Go in peace my dear friend. Be free. I will miss you forever.

6-13

6 –

Zeke and I kept walking despite an increase in the frequency and duration of his seizures. He was a handsome dog, black and white, curly haired with long ears and incredible gracefulness. He could really run and he could leap over tall stonewalls with ease.

But life had changed yet again. I remained vigilant about his health. Armed with medications from the vet, I knew how to take care of him, oral meds, rectal meds, a tablespoon of vanilla ice cream after a seizure (yes for the sugar,) and so on. It didn’t go unnoticed that after a terrible period of caretaking my terminally ill husband and burying my beloved, I was caretaking his dog (well our dog, but really his.)

One Sunday we took our really long walk all the way up the steep road past the horse farm, past the duck pond, past the wooded lots. Zeke showed no signs of weakening. But it was on our way down that the Herb hawk appeared. As usual, the hawk wasn’t being particularly birdlike. It hovered quite low, around the height of the telephone wires if not below, and faced us.

Then while we were walking down the hill, past the wooded lots again, past the other landmarks, the hawk stayed overhead, just like that, hovering. It frightened me that it followed us down the road. That was too unusual. Birds don’t do that.

So finally when we got to the place where we turned into our road, I had to speak. I called, “What is it Herbie? What do you want? You want the dog?” And with that, the bird took off.

Zeke’s big seizure started late one night soon after and continued into the next day. There was nothing the vet could do. Zeke had suffered too much brain damage. So lying there on the floor at the vet’s office, lying in a pool of dog pee and tears, I said good-bye to my darling Zeke, my best buddy, my dear sweet friend.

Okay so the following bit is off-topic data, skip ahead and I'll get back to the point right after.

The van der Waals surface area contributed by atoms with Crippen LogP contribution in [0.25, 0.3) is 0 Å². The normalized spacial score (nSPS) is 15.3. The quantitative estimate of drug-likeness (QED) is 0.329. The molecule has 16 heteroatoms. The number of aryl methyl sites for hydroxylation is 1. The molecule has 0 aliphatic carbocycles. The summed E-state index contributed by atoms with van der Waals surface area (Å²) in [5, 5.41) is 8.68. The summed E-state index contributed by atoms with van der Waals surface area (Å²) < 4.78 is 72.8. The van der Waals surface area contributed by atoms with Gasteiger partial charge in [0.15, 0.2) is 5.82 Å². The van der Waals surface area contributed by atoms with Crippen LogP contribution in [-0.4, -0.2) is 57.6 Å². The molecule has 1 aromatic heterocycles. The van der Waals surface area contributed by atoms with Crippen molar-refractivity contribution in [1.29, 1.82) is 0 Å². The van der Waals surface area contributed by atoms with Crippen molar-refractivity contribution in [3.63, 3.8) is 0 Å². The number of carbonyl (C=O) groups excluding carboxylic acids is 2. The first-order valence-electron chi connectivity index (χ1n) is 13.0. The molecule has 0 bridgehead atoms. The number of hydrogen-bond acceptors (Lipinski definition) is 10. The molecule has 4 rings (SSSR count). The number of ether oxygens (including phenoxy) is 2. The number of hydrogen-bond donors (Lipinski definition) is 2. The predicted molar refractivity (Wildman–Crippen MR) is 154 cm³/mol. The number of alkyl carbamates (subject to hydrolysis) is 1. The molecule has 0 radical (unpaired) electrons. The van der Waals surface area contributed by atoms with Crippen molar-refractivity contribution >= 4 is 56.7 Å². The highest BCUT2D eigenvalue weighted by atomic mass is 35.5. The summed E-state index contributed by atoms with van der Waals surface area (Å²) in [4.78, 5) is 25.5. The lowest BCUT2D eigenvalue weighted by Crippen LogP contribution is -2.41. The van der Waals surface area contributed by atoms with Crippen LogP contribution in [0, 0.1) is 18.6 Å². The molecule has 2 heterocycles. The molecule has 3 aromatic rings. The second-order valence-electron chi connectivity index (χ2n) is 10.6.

The vet said he wasn’t sure what it was, maybe a brain tumor or maybe he just died of a broken heart having lost his Herb. After all, he’d been by Herb’s side throughout his illness. And I’d brought him to the funeral. He’d crawled on his belly up to the hole in the ground while the casket was lowered and he’d cried so loud that everyone wept for Herbie, for his dog, for our loss.

I walked by myself for a while after losing Zeke, trying to find my pace without my sidekick but it was too hard. I would have to get another dog and hopefully my broken heart would heal. I just didn’t know how much more drama I could take.

7 – I continued to walk despite not having my pup. I tried wearing headphones for a while, but as much as I love music, it just didn’t feel right walking that way. I needed the sounds of the wind and birds, the crunching of the leaves under my feet, not songs, not even Leonard Cohen. I also didn’t know how to pace myself. I walked too fast and wore down quickly. Sprinting wasn’t going to work. So I tried walking really slowly but felt unbalanced and ungrounded. I needed a pooch to set the pace.

I looked online and found a one year-old Labradoodle in Maine. As much as I wanted a puppy, I just couldn’t see how I would train it while working forty hours, so after much consideration, a friend drove me north to meet the dog, a beautiful guy, white with brown splotches, a parti, they said.

When I stepped out of the car after the long drive north, the owners opened the door of the house and dropped the dog’s lead. I knelt down and the dog rushed into my arms. It was a sign, they said. We were connected. Felt like it to me, so without much discussion, I paid for him and took him home. I called him Pasha.

He seemed fine in the car on my lap while my best friend drove, calm, quiet, adorable, but he was very nervous when I got him into the kitchen. Something felt off, wrong, but I didn’t want to believe it. Any dog would be scared the first day, right? Still, he was shaking. I phoned the breeder but of course chose to keep him. We were connected remember? I would never give up on a frightened pup. I would help him. I would love him. We’d be great together.

We had many good walks. He was happy outside and energetic. He easily ‘got into the zone’ and kept a good pace. This was a good idea. I already loved this dog.

We walked on the beach a lot. He was good at that, at staying with me and going long distances. And he was such a good-looking dog!

I started dating around the time I got Pasha and I walking was an important part of my day. The guy, Pasha, and I were walking up the dirt road one day. Pasha stopped a few times to sniff the weeds, to pee, to sniff some more and the guy became impatient. He didn’t want me to bring the dog. He liked to walk fast! He didn’t feel like stopping all the time. The dog was a real pain. Leave him home he said. Um, no, seemed to me the guy was the pain. I kept walking with the dog and ended the relationship for lots of reasons. Pasha and I moved on.